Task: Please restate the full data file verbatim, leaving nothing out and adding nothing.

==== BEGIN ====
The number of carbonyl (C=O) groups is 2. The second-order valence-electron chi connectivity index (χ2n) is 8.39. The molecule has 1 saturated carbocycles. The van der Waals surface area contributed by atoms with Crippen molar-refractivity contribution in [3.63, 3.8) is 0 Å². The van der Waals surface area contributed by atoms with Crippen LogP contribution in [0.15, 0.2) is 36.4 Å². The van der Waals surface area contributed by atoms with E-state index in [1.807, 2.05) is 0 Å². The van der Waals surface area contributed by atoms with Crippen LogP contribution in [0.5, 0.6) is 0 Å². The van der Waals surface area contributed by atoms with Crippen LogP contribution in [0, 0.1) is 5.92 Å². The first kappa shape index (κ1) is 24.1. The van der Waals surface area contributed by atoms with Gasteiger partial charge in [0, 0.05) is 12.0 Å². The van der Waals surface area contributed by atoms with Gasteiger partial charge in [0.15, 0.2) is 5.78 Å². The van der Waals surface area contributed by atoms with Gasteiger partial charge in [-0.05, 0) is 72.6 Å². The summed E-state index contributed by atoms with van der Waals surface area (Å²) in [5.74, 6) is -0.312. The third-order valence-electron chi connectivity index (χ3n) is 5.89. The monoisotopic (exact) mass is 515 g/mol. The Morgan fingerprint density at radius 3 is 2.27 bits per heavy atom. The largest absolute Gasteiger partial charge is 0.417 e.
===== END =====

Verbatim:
The number of carbonyl (C=O) groups is 2. The second-order valence-electron chi connectivity index (χ2n) is 8.39. The molecule has 1 saturated carbocycles. The van der Waals surface area contributed by atoms with Crippen molar-refractivity contribution in [3.63, 3.8) is 0 Å². The van der Waals surface area contributed by atoms with Crippen LogP contribution in [0.15, 0.2) is 36.4 Å². The van der Waals surface area contributed by atoms with E-state index in [1.807, 2.05) is 0 Å². The van der Waals surface area contributed by atoms with Crippen LogP contribution in [0.5, 0.6) is 0 Å². The van der Waals surface area contributed by atoms with Crippen LogP contribution in [0, 0.1) is 5.92 Å². The first kappa shape index (κ1) is 24.1. The van der Waals surface area contributed by atoms with Gasteiger partial charge in [0, 0.05) is 12.0 Å². The van der Waals surface area contributed by atoms with Gasteiger partial charge in [0.15, 0.2) is 5.78 Å². The van der Waals surface area contributed by atoms with Gasteiger partial charge in [-0.05, 0) is 72.6 Å². The summed E-state index contributed by atoms with van der Waals surface area (Å²) in [5.74, 6) is -0.312. The third-order valence-electron chi connectivity index (χ3n) is 5.89. The monoisotopic (exact) mass is 515 g/mol. The Morgan fingerprint density at radius 3 is 2.27 bits per heavy atom. The largest absolute Gasteiger partial charge is 0.417 e.